Sometimes you get to wake up and feel delighted to celebrate the one event that epitomizes the beginning of life: a birthday. Then, there are very rare times when you wake up to news that bears the opposite: the passing of another one’s life.
That is what my family members and I experienced this past week as we all mourned for the loss of my dear uncle. There are four of us who have birthdays in March, all of which are practically back-to-back in the span of a week. It was with sad news to hear that my uncle passed. Even more sad to hear that it happened on the same day as his youngest daughter’s birthday.
In the Cambodian culture, we perform a number Buddhist rituals in the first week of death alone to send our loved ones to peace. As I was sitting in meditation, in a crowd of family and community members, I realized that I was the only person in tears. Although everybody deals with grief in their own special way, this observation got me thinking about what my uncle’s passing really meant to me.
I will fondly remember the way he always looked at me like I was a star full of curiosity and youthfulness gleaming in my presence. He treated me as if I was his daughter and I always knew that deep down inside, he wanted to see me shine as brightly as possible as I flourished in my adulthood. Another aspect of him that I know I will cherish when I see it in others is the fact that he looked so handsome and charming in his beloved fedora.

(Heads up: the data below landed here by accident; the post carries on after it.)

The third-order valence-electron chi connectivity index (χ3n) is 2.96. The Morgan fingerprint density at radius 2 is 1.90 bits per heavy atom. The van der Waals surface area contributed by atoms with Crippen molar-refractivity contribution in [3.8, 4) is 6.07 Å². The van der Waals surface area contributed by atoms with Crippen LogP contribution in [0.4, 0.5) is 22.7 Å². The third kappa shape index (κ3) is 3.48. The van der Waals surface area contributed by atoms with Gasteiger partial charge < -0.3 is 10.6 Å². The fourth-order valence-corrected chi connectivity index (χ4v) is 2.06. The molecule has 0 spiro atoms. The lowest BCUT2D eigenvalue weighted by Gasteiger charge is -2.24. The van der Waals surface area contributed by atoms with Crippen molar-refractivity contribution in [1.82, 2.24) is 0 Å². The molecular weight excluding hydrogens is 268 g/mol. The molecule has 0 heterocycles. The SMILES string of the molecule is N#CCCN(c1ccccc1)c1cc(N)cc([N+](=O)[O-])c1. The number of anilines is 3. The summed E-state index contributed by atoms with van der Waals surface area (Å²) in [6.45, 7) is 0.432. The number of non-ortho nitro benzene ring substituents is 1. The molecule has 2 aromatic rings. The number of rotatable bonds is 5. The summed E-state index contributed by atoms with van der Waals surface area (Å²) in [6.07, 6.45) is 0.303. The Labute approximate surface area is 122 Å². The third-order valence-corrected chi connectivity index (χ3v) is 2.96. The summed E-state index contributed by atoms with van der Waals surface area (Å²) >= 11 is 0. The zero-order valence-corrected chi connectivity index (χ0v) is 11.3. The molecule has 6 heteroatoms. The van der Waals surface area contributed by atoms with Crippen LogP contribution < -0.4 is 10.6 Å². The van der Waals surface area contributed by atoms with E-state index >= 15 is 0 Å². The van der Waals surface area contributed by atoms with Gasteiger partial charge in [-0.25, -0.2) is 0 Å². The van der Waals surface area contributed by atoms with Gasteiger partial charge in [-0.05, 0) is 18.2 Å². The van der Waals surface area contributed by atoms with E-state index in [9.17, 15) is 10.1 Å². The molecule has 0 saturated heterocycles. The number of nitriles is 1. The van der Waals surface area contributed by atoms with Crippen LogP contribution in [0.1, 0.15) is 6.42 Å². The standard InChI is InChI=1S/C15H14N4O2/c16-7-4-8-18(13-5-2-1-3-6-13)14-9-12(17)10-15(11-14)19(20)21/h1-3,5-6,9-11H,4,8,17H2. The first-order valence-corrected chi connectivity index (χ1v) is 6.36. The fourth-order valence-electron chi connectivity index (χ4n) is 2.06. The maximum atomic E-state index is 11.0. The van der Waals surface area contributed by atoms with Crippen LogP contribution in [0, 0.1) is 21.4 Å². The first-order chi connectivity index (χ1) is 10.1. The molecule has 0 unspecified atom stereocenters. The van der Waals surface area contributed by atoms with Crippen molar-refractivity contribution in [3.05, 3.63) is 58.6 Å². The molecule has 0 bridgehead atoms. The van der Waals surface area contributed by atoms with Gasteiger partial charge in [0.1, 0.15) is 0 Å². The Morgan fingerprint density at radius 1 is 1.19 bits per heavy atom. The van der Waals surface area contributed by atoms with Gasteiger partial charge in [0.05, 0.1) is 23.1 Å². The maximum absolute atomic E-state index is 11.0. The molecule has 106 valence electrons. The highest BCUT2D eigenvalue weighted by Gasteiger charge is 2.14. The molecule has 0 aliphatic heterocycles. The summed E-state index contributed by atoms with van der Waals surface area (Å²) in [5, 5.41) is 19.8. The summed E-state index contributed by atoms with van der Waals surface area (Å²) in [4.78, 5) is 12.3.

Sadly, I cannot recollect the last time I saw him in person, but I distinctively remember when we last spoke over the phone. There was something about his tone of reaction to my greeting that seemed so assured. It was as if he was able to let out a sigh of relief knowing that my voice was tangible. As if hearing my voice made a world of difference to his day.
I spent a lot of my childhood being a grownup, which is probably why I can seem so disciplined, reserved and well-behaved in my adulthood. I find that, when I am with people who challenge me to color outside the lines, people who remind me that speckles of what is left of my innocence still illuminate my eyes, I cherish those people the most because they make my heart come alive the best.
My uncle was one of those people. Saying goodbye to him makes it feel like the “child” in my childhood is that much further removed from my past now that he has become an angel.
As I enter the 29th year of my life right after this loss has taken place, I am left to ponder what piece of wisdom I could impart to others. I leave you with this:
Whichever parts of your life represent pieces of your innocence, however you choose to define what innocence is, keep those artifacts as close to your heart as possible. They are necessary reminders that there is softness left inside of you. Sometimes that softness is hidden because you still need healing from whatever removed you from your innocence in the first place.
Be humbled that the sun still rises and the moon still shines. Know that you are complete.